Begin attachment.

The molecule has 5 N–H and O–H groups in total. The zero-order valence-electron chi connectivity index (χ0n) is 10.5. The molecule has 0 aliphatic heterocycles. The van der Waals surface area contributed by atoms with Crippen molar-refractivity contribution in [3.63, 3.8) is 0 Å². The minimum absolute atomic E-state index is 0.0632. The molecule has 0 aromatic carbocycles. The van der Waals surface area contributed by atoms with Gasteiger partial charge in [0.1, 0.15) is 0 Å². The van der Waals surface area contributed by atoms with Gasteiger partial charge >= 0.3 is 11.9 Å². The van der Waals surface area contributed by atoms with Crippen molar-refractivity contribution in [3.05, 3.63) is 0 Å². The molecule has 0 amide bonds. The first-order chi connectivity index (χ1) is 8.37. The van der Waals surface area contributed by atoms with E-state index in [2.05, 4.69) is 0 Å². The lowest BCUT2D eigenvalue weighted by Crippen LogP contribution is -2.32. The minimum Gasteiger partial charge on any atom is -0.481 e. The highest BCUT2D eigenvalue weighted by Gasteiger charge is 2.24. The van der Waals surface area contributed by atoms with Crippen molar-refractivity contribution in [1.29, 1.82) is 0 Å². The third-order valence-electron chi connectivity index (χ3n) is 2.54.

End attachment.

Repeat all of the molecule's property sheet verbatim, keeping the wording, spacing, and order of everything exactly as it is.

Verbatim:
The molecule has 5 N–H and O–H groups in total. The zero-order valence-electron chi connectivity index (χ0n) is 10.5. The molecule has 0 aliphatic heterocycles. The van der Waals surface area contributed by atoms with Crippen molar-refractivity contribution in [3.63, 3.8) is 0 Å². The minimum absolute atomic E-state index is 0.0632. The molecule has 0 aromatic carbocycles. The van der Waals surface area contributed by atoms with Gasteiger partial charge in [0.1, 0.15) is 0 Å². The van der Waals surface area contributed by atoms with Gasteiger partial charge >= 0.3 is 11.9 Å². The van der Waals surface area contributed by atoms with Crippen molar-refractivity contribution in [3.05, 3.63) is 0 Å². The molecule has 0 amide bonds. The first-order chi connectivity index (χ1) is 8.37. The van der Waals surface area contributed by atoms with E-state index in [2.05, 4.69) is 0 Å². The lowest BCUT2D eigenvalue weighted by Crippen LogP contribution is -2.32. The minimum Gasteiger partial charge on any atom is -0.481 e. The highest BCUT2D eigenvalue weighted by Gasteiger charge is 2.24. The van der Waals surface area contributed by atoms with Crippen molar-refractivity contribution in [1.29, 1.82) is 0 Å². The third-order valence-electron chi connectivity index (χ3n) is 2.54.